By Cory Doctorow
Head of Zeus/Paperback/ 289 pages/$29.95/ Books Kinokuniya/
Long before Black Mirror began enthralling television audiences with its dark, often-unsettling visions of the future, there was Cory Doctorow.
Time and again, the Canadian-British author of more than 10 novels has shown that he has his finger on the pulse of the modern world and his latest collection of four novellas is no exception.
In each, Doctorow takes something that his readers may be familiar with - digital-rights management, police violence, terrorism and doomsday preppers - and gives it a twist so they look at the issue through new eyes.
The protagonist in Unauthorised Bread despairs over what to do when her toaster, which accepts only one brand of bread, breaks down.
In Model Minority, the American Eagle - a thinly disguised version of Superman, who is also named Clark - struggles to fight crime and uphold justice in a world far more complex than that in which the original Clark Kent was born.
In Radicalized, Doctorow explores how the failures of the American healthcare system could create a new breed of terrorists.
In The Masque Of The Red Death - a modern take on the classic short story by Edgar Allen Poe - a wealthy banker finds out what happens when he and a handpicked few barricade themselves in a fort to ride out the downfall of civilisation.
Many science-fiction writers choose to set their stories decades in the future, after plague or warfare has decimated civilisation as we know it. But this is not Doctorow's style.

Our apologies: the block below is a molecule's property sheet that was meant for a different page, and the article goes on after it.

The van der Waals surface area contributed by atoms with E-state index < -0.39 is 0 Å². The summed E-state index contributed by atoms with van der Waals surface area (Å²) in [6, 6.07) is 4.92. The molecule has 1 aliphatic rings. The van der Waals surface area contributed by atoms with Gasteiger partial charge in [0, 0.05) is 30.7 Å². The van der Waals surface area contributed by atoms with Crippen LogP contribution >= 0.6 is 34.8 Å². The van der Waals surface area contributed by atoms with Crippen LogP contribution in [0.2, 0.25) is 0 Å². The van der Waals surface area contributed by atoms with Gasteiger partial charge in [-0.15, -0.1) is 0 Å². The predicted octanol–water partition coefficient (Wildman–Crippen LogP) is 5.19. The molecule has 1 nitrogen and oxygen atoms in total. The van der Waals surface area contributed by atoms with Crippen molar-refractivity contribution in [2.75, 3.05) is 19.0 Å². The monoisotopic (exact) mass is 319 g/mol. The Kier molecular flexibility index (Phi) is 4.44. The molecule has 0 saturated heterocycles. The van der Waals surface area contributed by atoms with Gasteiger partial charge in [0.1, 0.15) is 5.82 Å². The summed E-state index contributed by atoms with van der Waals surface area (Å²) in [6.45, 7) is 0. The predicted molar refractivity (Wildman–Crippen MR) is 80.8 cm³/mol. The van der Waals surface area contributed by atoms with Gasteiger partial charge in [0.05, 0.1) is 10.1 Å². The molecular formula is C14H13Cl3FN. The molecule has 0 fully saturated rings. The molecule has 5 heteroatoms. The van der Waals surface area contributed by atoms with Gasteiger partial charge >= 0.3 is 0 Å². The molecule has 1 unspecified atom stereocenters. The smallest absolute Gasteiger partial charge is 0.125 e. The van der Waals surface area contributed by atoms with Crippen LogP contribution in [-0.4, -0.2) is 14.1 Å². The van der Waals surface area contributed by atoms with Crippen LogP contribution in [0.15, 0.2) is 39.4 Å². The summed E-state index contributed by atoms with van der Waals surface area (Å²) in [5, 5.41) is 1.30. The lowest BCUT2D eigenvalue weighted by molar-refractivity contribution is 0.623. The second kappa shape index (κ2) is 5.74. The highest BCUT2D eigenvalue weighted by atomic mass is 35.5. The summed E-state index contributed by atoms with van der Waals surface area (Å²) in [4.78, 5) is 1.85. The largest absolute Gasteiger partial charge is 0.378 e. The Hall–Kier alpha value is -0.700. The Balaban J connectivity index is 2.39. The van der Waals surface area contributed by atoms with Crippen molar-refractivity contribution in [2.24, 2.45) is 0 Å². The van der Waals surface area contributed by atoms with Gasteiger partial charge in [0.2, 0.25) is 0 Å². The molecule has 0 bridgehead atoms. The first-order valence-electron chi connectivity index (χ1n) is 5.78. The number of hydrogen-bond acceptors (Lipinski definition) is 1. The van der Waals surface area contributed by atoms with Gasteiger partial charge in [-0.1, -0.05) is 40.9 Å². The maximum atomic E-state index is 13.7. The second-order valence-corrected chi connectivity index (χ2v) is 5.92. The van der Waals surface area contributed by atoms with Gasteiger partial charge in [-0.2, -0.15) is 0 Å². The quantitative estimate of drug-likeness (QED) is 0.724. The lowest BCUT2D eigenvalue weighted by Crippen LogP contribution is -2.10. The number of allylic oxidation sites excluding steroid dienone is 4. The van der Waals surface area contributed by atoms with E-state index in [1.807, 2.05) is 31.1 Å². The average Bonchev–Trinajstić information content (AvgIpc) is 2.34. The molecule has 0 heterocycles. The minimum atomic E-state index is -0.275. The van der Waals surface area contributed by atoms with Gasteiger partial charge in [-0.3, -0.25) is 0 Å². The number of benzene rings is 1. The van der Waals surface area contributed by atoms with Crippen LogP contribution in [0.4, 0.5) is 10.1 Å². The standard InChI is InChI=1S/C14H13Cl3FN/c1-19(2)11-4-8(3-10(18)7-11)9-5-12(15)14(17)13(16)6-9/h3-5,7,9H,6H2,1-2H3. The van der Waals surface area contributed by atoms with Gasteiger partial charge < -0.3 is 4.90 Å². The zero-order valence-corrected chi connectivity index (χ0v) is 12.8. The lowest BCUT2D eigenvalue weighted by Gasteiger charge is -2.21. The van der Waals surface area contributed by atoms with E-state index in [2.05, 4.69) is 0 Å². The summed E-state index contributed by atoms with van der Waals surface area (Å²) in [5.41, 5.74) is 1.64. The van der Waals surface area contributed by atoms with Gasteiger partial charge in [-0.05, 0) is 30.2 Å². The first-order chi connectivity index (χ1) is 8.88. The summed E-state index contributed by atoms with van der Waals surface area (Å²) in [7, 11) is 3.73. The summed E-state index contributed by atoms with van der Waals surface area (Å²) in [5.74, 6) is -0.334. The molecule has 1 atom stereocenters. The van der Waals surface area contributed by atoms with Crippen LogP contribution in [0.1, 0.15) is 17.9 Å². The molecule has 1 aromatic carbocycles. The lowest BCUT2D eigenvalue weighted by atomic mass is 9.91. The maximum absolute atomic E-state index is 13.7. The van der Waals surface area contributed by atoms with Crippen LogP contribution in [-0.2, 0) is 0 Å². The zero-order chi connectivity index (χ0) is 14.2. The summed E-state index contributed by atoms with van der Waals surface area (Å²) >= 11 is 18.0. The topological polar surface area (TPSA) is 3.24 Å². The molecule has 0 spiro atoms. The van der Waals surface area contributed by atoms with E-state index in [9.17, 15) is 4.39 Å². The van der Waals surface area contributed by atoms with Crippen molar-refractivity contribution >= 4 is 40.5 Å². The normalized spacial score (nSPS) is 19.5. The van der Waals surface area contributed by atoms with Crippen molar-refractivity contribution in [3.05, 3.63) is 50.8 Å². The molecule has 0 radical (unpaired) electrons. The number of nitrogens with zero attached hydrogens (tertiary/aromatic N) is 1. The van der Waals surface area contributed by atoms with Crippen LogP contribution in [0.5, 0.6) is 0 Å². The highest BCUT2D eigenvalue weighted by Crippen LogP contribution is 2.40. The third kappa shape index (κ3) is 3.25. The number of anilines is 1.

His characters grapple with problems of the not-too-distant future, in which readers see a distorted reflection of their current reality or the outcome of current events taken to their extreme logical conclusion.
Take the premise of Unauthorised Bread: the failure of a toaster oven that toasts only "licensed bread"; dishwashers that accept only "recognised dishes".
It all sounds absurd until one realises that similar examples abound in the real world.
Until recently, Apple's iPhones and iPads all used non-standard, proprietary charging ports, while Nespresso has fought to get customers to use only the coffee pods produced to go with its coffee machines.
It is this resonance with the world we live in that imparts Doctorow's stories a chilling quality and a sense of immediacy.
If you like this, read: Down And Out In The Magic Kingdom by Cory Doctorow (Tor Books, 2003, $26.20, Books Kinokuniya), set in 22nd-century Disneyland. True to Doctorow's belief in copyright liberalisation, the full novel is also available on his website free of charge.